Tomorrow at high noon, Mr. Smith goes to Washington to ask "who's afraid of Virginia Woolf bringing up baby?" Going there is just step one, according to the godfather, part 2 is getting double indemnity, so he can ask whatever he wants. Also in our nation’s capitol, all the president's men decided finally to let yankee doodle dandy become a citizen. Kane made the French Connection by reversing his nouns and adjectives and presenting the easy rider with a clockwork, orange. King Kong ate Jaws and apparently ET (the extra terrestrial) sent Rocky back 10 years to fight in the Star Wars. Last we heard he was suffering from vertigo and writing his memoir, 2001: A Space Odyssey.

The raiders of the lost ark were going to do the right thing, of course, and take a platoon to save the Titanic, but Spartacus, still stinging from intolerance, announced "these modern times call for an apocalypse, now." Luckily, Ben-hur and Forrest Gump, fresh from the Shawshank Redemption, were able to dissuade him, convincing him it's a wonderful life and these are the best years of our lives.

If you don't believe me, here's a hint: 9, 20, 25, 14, 19, 13.

Friday, July 29, 2011

Look, Ma! No gravity

Superlatives are the most overused parts of speech around.

Best Buy. The Greatest Story Ever Told. Droid Incredible. America's Most Wanted. The Supreme Court. The Biggest Loser. The World's Fastest Indian. The Genius Bar.

Really? A whole bar of geniuses? C'mon.

But... The League of Extraordinary Dancers... are extraordinary. Don't believe me? Check out this video from their performance on So You Think You Can Dance. No strings. No trampolines. No wires. Just... dancers. Extraordinary dancers.

(Note: video. And no fooling, you really, really want to click here - or even here - if you can't see it)

What is The LXD? It's Step Up meets The Justice League. It's Heroes — except in this war of good vs evil, the superheros dance instead of fly. As The New York Times puts it, it's "Jerome Robbins for the hip-hop age."

Start with a dash of Gene Kelly, a sprinkle of Mikhail Baryshnikov, a skosh of Eleanor Powell, a pinch of Ann Miller, a generous helping of Fred Astaire, and a whole lot of Michael Jackson. In a separate era, blend hip-hop, acrobatics, break dance, tumbling and krump. Mix well and cast absurdly good-looking, really, truly, ridiculously talented dancers. Drop 8-minute episodes on the web once a week.

(Seriously. Who can do that?)

Wednesday, July 13, 2011

The things you can do today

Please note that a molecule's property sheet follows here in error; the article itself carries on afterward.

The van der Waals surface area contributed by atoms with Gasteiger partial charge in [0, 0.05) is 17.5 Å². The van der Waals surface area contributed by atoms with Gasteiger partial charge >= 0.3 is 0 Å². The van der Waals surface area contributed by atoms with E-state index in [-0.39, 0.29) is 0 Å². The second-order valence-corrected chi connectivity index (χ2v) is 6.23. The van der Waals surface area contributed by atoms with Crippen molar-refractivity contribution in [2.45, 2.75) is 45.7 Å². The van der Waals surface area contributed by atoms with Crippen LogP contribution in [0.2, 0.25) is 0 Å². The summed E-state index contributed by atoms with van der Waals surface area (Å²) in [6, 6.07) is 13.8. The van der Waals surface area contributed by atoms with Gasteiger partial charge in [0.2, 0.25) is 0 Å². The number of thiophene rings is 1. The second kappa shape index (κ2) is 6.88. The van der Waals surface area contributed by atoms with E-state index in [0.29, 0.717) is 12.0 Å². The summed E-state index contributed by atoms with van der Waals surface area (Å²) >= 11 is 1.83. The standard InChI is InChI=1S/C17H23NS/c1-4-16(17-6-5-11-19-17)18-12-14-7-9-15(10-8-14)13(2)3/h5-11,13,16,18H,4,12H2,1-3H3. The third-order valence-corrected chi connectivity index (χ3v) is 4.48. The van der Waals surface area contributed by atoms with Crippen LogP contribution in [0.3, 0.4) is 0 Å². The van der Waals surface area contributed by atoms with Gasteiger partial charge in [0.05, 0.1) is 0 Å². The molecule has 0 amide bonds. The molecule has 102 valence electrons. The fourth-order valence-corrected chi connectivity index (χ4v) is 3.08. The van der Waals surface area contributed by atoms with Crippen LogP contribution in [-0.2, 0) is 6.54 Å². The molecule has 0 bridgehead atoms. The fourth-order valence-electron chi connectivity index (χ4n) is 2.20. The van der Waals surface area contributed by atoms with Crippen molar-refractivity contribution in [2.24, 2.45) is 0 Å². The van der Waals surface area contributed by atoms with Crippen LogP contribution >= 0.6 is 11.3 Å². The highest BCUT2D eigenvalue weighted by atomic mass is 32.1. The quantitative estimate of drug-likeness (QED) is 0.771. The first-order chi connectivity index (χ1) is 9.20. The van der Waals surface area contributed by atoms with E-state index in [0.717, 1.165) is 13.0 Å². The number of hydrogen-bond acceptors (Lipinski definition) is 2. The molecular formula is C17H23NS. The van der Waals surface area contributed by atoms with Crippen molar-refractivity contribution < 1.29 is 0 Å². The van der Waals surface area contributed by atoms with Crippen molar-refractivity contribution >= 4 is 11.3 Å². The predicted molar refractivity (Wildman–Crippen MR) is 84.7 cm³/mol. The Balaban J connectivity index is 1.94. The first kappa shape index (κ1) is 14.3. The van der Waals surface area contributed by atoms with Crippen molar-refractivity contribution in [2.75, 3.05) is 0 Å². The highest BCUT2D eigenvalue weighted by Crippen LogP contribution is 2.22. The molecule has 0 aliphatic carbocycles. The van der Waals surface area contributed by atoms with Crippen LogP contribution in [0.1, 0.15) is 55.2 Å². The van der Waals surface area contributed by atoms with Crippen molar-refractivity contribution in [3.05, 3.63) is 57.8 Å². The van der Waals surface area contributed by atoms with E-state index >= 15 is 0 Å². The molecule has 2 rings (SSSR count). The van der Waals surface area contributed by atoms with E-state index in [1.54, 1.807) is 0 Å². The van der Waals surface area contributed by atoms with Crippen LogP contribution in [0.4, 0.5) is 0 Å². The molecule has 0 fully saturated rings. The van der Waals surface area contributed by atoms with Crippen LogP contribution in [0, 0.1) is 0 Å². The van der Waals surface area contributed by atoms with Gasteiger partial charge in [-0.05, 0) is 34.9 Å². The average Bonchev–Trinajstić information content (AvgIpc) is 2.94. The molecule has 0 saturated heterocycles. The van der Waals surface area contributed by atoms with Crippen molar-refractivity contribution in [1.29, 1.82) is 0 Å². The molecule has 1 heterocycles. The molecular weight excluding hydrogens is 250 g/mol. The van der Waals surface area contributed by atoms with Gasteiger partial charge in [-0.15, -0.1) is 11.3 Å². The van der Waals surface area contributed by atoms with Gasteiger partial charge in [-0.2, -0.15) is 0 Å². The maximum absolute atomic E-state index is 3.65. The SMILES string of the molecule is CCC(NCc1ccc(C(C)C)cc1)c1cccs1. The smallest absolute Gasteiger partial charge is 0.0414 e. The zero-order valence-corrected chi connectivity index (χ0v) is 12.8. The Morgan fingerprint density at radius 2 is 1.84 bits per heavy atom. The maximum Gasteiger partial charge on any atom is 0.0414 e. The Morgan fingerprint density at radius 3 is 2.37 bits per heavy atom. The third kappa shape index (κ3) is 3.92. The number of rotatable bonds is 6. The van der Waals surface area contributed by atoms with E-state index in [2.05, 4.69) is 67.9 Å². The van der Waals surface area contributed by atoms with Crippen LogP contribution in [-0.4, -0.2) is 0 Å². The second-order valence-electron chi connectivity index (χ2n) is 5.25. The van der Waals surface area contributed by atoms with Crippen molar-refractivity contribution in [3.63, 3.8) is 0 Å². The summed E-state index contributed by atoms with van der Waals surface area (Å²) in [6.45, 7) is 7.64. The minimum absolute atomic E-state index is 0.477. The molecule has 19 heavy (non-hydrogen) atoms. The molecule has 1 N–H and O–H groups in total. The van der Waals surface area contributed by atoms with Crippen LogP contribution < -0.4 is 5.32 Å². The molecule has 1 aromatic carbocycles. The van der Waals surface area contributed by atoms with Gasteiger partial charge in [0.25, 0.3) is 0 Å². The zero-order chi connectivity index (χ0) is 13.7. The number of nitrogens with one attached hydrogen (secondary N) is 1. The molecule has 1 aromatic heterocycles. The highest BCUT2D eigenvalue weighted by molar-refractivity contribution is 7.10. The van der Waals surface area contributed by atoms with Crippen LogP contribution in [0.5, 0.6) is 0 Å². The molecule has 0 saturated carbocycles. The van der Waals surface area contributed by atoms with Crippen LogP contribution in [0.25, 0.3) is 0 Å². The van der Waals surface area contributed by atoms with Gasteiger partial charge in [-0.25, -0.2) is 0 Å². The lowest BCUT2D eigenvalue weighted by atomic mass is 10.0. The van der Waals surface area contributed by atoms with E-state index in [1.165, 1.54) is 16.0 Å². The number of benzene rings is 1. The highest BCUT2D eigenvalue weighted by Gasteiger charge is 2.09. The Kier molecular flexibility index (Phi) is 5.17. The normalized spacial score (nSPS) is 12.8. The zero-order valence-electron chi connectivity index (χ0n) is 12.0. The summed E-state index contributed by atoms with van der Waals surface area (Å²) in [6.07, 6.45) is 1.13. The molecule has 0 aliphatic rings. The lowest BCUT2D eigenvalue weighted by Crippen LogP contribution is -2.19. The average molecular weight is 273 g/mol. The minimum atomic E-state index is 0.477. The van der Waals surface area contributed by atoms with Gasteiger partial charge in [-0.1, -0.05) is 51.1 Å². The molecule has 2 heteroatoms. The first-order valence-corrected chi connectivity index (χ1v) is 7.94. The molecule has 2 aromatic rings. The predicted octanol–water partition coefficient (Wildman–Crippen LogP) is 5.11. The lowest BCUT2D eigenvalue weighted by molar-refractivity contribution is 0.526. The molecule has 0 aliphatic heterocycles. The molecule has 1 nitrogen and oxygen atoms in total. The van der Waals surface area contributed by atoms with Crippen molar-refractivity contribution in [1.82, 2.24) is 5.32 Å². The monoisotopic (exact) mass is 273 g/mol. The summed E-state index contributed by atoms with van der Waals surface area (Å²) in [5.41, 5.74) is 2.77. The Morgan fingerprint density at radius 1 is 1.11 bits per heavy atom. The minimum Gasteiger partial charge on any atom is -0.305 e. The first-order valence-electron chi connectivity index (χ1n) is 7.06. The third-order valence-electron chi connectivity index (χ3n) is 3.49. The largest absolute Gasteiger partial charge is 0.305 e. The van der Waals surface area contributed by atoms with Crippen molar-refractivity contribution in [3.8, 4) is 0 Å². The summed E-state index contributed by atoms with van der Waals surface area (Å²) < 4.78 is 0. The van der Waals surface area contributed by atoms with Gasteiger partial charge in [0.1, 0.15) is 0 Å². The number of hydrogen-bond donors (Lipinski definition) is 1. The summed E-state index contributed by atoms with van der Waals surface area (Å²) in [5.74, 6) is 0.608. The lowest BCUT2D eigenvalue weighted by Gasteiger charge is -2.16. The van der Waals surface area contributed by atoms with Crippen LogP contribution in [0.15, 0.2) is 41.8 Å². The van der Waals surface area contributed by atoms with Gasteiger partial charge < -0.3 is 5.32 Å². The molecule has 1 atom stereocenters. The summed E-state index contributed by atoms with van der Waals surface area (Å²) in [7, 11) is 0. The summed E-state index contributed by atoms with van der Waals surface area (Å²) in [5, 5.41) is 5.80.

Something about this picture tickled my fancy.

I wanted to share it, so I went looking for the original — I saw this one on (a great blog on writing for the web, by the by)...

...though I have to say the post on which this particular image was included, "How to Read a 291-page Book in Two Hours" isn't one of my faves... I mean a) 291 pages isn't all that long and 2) didn't we graduate from CliffNotes? If you want to read something, READ it... otherwise, go see the movie. Not that I feel strongly about it or anything.

As I was saying, I went looking for the original and found... this (on Flickr).

The same, yet not.

Crazy what the average joe can do to a photo these days. Tilt-shift, anyone?

Wednesday, June 01, 2011

Mrs. Doubtfire or Mr. Mom?

Hollywood has always had a soft spot for fathers. From Spencer Tracy in Father of the Bride to J.K. Simmons in Juno, dads on film have always held a special place in our hearts. Here are some of my faves:

5. For his endless imagination and unflagging determination to give his son a childhood in the face of formidable obstacles, Roberto Benigni’s father in Life is Beautiful really is a thing of beauty.

4. Whether he belongs on the best housekeeper list or best Dads list, Robin Williams as Mrs. Doubtfire undoubtedly belongs on a Top 5 list somewhere. Willing to go to any lengths to be with his kids, he eventually triumphs, gaining not only his kids, but also his own TV show.

3. When your mom dies and you have to travel five thousand miles to live with your dad, you really hope he turns out to be like Fly Away Home’s Thomas. What other dad would not only let you adopt a flock of geese, but build you your very own Ultralight (painted like a mama goose, no less) to migrate your flock hundreds of miles south from Canada to North Carolina?

2. I have always had a soft spot for Leon in The Professional. Just goes to show biology isn’t everything. Then again, what hitman wouldn’t want to adopt an adolescent Natalie Portman?

1. Was there ever a better father than Atticus Finch, as portrayed by Gregory Peck? “Stand up Jean Louise, your father’s passing.” Stand up indeed.

Whatever real life might have in store for you, the good ol' silver screen always gives you something to dream about.

Sunday, April 03, 2011

35 million views - for a reason

One of my all time favorite commercials ever. Ever. Ever, ever, ever. Like forever and then some. (No, seriously, I really dig this ad.)

There is a video clip here and if you can't see it, you're really missing out if you don't click here to watch it.

Not a word is spoken and you never see his face. And yet...

One of the few car companies to make commercials worth watching. I guess the force is with them.

Sunday, March 27, 2011

Greek Yogurt + Green Goblin + Dr. Seuss = Magic

This is what it's like if Willem Dafoe reads you bedtime stories.

(There's a video here. It's short. And, if you ask me, it's worth watching, so if you can't see it, click here.)

Thank you, Mullen (an agency in Boston) for this treat. Their own Brian Tierney (@BCTierney) wrote the copy.

Looking forward to seeing (and hearing) this ad again? Check.
Remember the product it's shilling? Check.
Spectacular? Check.

Friday, March 25, 2011

Sundays are ad days

For me, commercials fall into two categories: "spectacular" and "not".

What, you say? What about the terrible? The awful, the egregious, the outrageously bad? Settle down, I'm with ya. That is, you see, the beauty of the word "spectacular"— could be spectacularly good or... not.